I’m Leaving Custom ROMs - Here’s Why


This is a companion discussion topic for the original entry at https://www.youtube.com/watch?v=LJXFqM2OC1Q

First, props for your bravery in announcing this move and being honest rather than pretending to be a privacy shadowlord who only uses the most extreme options.

Second, I’m not gonna lie, now I fee a little more validated for still having stock Android. In my case, I just wasn’t sure about flashing a custom ROM on the only phone I got.

Third, based on the general consensus that Apple gives the better privacy of the big tech companies, why not jump ship to an iPhone if you are going to use the stock version of the OSes? Is it just that Android is your preference? Is your interest in GAPP the thing that is keeping you on Android?

Fourth, in what ways have you had to ‘re-google’ in order to make your phone work?

Fifth, I’m looking forward to the additional insight on how to take stock Android further. :wink:

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A lack of a GAPP-like equivalent for iOS was an issue (which is now fixed with Lockdown!) I would now choose an iPhone w/ Lockdown, but the new problem is I require multiple Signal accounts, and it’s simply not possible to have more than one Signal account on a single iPhone. So until iPhones support multiple profiles or Signal supports multiple accounts in the same app, it has to be Android. (I dislike carrying two phones everywhere I go)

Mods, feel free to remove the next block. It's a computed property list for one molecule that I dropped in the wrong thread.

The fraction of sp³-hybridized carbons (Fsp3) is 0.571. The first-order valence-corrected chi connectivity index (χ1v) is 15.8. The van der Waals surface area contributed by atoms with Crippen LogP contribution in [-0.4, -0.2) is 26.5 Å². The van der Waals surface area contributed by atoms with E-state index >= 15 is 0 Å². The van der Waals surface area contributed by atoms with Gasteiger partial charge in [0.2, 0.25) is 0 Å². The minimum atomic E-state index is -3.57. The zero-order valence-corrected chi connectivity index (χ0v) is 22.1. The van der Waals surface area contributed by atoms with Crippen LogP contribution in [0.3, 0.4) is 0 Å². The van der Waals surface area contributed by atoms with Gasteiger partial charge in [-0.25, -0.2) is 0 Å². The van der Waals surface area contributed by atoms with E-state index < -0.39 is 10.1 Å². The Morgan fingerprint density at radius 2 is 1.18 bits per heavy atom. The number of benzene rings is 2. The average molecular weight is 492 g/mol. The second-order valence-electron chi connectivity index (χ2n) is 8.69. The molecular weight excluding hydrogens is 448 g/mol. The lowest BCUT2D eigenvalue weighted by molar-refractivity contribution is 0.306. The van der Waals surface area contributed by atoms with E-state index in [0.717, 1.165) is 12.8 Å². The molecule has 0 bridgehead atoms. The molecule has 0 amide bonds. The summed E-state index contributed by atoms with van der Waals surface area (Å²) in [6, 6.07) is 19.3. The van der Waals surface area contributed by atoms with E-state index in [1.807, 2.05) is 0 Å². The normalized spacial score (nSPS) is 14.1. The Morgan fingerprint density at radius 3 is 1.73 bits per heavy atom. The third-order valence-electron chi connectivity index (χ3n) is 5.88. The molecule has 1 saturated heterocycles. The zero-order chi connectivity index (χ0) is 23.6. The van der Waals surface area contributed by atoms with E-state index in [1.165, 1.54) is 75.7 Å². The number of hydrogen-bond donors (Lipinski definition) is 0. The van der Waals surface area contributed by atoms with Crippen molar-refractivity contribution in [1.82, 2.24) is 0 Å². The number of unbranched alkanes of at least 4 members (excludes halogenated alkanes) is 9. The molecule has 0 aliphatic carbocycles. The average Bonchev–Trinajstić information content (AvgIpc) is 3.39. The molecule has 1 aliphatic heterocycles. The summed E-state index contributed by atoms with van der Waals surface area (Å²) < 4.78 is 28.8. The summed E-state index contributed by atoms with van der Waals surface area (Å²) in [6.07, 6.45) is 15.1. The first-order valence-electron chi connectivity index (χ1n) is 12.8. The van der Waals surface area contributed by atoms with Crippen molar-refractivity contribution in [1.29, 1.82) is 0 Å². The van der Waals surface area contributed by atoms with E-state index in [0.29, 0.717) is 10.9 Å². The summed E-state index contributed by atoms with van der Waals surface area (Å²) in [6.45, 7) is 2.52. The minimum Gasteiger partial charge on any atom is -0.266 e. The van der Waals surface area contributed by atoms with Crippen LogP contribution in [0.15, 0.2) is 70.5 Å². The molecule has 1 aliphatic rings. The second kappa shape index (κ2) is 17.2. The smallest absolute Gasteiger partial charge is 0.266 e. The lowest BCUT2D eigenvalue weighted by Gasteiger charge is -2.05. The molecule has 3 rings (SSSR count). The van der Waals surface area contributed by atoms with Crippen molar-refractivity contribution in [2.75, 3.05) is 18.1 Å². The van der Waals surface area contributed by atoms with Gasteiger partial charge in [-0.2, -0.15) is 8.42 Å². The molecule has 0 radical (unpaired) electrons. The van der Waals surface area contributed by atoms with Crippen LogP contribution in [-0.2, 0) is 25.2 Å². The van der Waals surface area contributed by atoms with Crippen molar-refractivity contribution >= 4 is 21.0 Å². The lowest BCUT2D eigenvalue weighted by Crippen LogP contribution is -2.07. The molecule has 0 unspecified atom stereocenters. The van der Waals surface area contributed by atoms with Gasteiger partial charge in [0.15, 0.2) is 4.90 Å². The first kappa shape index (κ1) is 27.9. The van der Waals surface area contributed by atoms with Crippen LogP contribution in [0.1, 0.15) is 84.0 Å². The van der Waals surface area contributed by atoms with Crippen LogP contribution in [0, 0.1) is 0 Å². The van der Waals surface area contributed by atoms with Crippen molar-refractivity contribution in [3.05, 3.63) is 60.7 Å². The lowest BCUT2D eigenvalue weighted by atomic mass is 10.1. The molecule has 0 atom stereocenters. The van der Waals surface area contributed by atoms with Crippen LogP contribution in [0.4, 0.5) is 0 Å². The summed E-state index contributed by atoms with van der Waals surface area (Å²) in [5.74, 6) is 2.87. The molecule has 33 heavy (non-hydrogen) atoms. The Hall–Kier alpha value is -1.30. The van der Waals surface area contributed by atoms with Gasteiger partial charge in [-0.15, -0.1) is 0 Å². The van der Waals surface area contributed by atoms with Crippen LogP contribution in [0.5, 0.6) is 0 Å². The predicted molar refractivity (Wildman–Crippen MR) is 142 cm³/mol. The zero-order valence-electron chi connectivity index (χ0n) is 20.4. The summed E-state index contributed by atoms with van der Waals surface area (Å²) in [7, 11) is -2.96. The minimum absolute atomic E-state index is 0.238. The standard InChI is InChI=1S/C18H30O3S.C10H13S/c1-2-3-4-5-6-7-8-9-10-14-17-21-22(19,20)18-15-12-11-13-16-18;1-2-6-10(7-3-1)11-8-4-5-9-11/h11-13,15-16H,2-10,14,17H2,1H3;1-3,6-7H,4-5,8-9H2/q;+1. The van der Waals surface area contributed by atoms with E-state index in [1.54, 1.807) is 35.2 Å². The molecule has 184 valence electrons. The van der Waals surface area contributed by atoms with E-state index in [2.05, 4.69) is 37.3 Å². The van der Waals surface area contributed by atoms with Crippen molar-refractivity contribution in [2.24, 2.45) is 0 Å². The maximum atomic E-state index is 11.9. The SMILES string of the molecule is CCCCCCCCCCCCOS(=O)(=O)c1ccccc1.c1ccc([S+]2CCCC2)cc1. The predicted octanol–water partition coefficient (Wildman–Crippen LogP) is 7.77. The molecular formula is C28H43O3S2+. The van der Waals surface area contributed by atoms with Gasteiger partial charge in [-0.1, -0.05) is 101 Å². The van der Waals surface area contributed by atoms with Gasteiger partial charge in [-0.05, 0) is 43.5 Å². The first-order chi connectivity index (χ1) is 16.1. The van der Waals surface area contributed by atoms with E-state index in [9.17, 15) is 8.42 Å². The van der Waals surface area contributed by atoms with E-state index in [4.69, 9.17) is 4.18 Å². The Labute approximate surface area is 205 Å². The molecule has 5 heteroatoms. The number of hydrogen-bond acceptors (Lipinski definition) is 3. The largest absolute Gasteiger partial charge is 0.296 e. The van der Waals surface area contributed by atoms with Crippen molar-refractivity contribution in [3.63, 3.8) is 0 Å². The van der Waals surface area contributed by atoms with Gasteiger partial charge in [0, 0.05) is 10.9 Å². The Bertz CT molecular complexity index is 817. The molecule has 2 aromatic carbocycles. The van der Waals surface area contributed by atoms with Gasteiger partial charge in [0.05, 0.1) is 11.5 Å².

Glad you like the video! Definitely won’t be too popular with people :stuck_out_tongue:


Update with more formal responses now that I had lunch:

First, props for your bravery in announcing this move and being honest rather than pretending to be a privacy shadowlord who only uses the most extreme options.

<3 No one is perfect!

Second, I’m not gonna lie, now I fee a little more validated for still having stock Android. In my case, I just wasn’t sure about flashing a custom ROM on the only phone I got.

I’m glad it validates you! Just to make it clear though, I’m not necessarily endorsing leaving ROMs, using them, or anything like that. The video was just designed to outline my journey. But if that validated something for you and your decision-making process I’m happy to hear!

Fourth, in what ways have you had to ‘re-google’ in order to make your phone work?

Very very few. The phone is as degoogled as it can be while maintaining GAPP. I still use almost all my same services as I was on Calyx, just with the benefit of more stable/reliable/fast updates, and constant protection under GAPP. So the only real “re-googling” is the crap I have to leave enabled via Google Play Services.

Fifth, I’m looking forward to the additional insight on how to take stock Android further. :wink:

Our video on Android Privacy & Security covers a great deal of what I did.

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Yeah, I understood that loud and clear and it makes total sense. :+1:

Good to hear that it didn’t take much more than what is covered in the guide!

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To expand, the consensus is that Apple is the best out-of-the-box option for privacy… but they are still collecting a bunch of data and just keeping it internal to inform ecosystem business decisions.